Over the course of his life Randy travelled the world with his parents. He lived in Brussels for a year, visited England and Singapore multiple times, and toured most of Western Europe.  He made more than 15 visits to Disney properties and he considered those ideal vacations, but Singapore and Hawaii weren’t far behind.  Randy attended day and residential camps overseen by Natick Recreation and when he returned from his camp weeks he was already eagerly anticipating the following year.   Randy loved music, especially Elvis, and visited Graceland 3 times.  He also loved cars, movies, the theatre, our home teams, watching sports with dad, making mom laugh, his family, and Mary, Mary, Mary.  In 2011 the parents put on a gala to celebrate their 20 years of friendship and love.  Randy said he had never been so happy.

Randy had health setbacks and surgeries over the years, but never felt sorry for himself.  In fact, his catch phrase was “Its ok, I’m tough.”   Randy filled the hearts of all who knew him and those just passing by with his enthusiasm for life, his kindness, and his shining spirit.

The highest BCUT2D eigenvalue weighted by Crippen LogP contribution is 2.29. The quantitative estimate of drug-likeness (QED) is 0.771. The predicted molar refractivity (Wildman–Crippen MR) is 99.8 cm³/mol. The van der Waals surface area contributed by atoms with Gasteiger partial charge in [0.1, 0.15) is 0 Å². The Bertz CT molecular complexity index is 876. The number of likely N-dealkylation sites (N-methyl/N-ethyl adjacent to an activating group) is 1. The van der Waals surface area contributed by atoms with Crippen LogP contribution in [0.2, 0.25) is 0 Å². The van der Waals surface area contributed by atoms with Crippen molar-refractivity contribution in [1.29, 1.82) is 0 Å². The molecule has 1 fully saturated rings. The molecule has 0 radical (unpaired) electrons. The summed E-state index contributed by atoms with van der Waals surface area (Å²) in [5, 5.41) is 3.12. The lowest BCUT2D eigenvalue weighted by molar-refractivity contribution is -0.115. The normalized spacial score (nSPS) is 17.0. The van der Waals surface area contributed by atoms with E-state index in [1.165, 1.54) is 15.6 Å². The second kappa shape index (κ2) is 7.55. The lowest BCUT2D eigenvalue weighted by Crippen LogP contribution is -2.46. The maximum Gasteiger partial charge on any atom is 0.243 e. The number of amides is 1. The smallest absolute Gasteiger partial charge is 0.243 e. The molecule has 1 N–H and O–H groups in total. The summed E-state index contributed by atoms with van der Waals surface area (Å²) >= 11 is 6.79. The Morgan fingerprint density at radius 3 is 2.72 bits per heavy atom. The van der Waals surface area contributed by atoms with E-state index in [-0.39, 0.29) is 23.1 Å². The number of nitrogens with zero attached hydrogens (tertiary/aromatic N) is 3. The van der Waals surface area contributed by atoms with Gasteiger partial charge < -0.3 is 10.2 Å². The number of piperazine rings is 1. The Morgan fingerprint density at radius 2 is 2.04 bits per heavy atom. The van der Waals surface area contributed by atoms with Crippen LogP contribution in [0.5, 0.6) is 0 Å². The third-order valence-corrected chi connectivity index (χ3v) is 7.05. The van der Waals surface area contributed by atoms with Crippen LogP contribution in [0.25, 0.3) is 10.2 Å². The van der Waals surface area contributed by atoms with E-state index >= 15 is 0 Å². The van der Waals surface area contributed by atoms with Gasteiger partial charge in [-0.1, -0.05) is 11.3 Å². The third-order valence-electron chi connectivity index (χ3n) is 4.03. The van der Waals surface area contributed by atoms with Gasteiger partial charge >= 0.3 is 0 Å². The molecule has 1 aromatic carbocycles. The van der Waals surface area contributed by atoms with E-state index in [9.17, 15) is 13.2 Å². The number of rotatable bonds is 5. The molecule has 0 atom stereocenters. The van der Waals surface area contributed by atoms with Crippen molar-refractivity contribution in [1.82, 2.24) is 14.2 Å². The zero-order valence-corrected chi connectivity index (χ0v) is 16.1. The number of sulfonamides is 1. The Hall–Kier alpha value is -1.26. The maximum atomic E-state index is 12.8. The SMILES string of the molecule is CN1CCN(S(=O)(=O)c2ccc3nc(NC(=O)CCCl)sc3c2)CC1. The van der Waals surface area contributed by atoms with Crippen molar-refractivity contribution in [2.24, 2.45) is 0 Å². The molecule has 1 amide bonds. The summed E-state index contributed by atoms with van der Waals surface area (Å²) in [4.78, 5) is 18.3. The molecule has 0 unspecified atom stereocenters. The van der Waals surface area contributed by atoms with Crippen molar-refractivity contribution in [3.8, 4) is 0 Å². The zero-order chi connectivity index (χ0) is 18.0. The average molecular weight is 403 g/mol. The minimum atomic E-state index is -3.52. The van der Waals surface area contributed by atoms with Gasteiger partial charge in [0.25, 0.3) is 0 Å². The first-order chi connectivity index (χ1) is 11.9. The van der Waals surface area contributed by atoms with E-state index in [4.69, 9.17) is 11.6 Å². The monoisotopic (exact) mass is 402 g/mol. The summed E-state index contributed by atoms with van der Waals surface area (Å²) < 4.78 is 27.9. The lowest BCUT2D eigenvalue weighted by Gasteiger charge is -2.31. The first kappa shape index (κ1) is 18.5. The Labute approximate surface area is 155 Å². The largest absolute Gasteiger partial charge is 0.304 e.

Randy liked to joke that he was born weird and felt sorry for families who got “boring” babies.  He liked to further joke that he got his weirdness from dad’s side of the family. 

Next year when, hopefully, we can all safely intermingle, a memorial will be held for him.  Randy’s parents will be setting up some funds in his name.  Because his favorite animal was an orangutan (like his stuffed friends Red, RJ, and Shorty), one of the funds will be to help try to save them from extinction.

In addition to his sweet Mary, he leaves loving aunts, uncles, cousins and friends.

A virtual service is planned for Saturday Aug 15th at 11:00 am. Link will be posted on mataresefuneral.com   No flowers, please.  Donations can be made to his funds next year.

 

Roadwork Notice